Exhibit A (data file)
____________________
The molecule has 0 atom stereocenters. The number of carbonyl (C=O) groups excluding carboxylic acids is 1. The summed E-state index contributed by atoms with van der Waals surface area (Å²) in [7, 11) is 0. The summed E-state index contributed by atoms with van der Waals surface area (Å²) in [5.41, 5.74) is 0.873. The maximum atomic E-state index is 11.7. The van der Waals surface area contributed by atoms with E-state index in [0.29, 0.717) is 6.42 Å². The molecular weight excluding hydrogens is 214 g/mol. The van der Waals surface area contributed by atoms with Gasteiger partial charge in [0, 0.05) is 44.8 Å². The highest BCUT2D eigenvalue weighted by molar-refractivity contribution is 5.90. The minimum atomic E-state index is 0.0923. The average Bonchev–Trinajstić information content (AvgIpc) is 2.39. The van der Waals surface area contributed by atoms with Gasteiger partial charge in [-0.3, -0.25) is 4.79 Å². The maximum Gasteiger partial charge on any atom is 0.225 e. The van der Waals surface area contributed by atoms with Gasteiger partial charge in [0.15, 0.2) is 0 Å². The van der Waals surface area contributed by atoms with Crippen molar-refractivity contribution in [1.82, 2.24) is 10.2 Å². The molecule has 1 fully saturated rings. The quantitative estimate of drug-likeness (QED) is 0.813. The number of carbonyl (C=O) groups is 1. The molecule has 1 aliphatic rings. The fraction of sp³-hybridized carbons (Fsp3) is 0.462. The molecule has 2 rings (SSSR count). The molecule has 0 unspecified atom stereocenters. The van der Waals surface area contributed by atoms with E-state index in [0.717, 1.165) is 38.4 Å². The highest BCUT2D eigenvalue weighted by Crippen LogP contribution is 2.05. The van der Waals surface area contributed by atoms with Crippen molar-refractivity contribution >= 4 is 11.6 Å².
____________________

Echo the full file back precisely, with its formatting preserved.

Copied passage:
The molecule has 0 atom stereocenters. The number of carbonyl (C=O) groups excluding carboxylic acids is 1. The summed E-state index contributed by atoms with van der Waals surface area (Å²) in [7, 11) is 0. The summed E-state index contributed by atoms with van der Waals surface area (Å²) in [5.41, 5.74) is 0.873. The maximum atomic E-state index is 11.7. The van der Waals surface area contributed by atoms with E-state index in [0.29, 0.717) is 6.42 Å². The molecular weight excluding hydrogens is 214 g/mol. The van der Waals surface area contributed by atoms with Gasteiger partial charge in [0, 0.05) is 44.8 Å². The highest BCUT2D eigenvalue weighted by molar-refractivity contribution is 5.90. The minimum atomic E-state index is 0.0923. The average Bonchev–Trinajstić information content (AvgIpc) is 2.39. The van der Waals surface area contributed by atoms with Gasteiger partial charge in [-0.3, -0.25) is 4.79 Å². The maximum Gasteiger partial charge on any atom is 0.225 e. The van der Waals surface area contributed by atoms with Gasteiger partial charge in [0.15, 0.2) is 0 Å². The van der Waals surface area contributed by atoms with Crippen molar-refractivity contribution in [1.82, 2.24) is 10.2 Å². The molecule has 1 fully saturated rings. The quantitative estimate of drug-likeness (QED) is 0.813. The number of carbonyl (C=O) groups is 1. The molecule has 1 aliphatic rings. The fraction of sp³-hybridized carbons (Fsp3) is 0.462. The molecule has 2 rings (SSSR count). The molecule has 0 unspecified atom stereocenters. The van der Waals surface area contributed by atoms with E-state index in [0.717, 1.165) is 38.4 Å². The highest BCUT2D eigenvalue weighted by Crippen LogP contribution is 2.05. The van der Waals surface area contributed by atoms with Crippen molar-refractivity contribution >= 4 is 11.6 Å².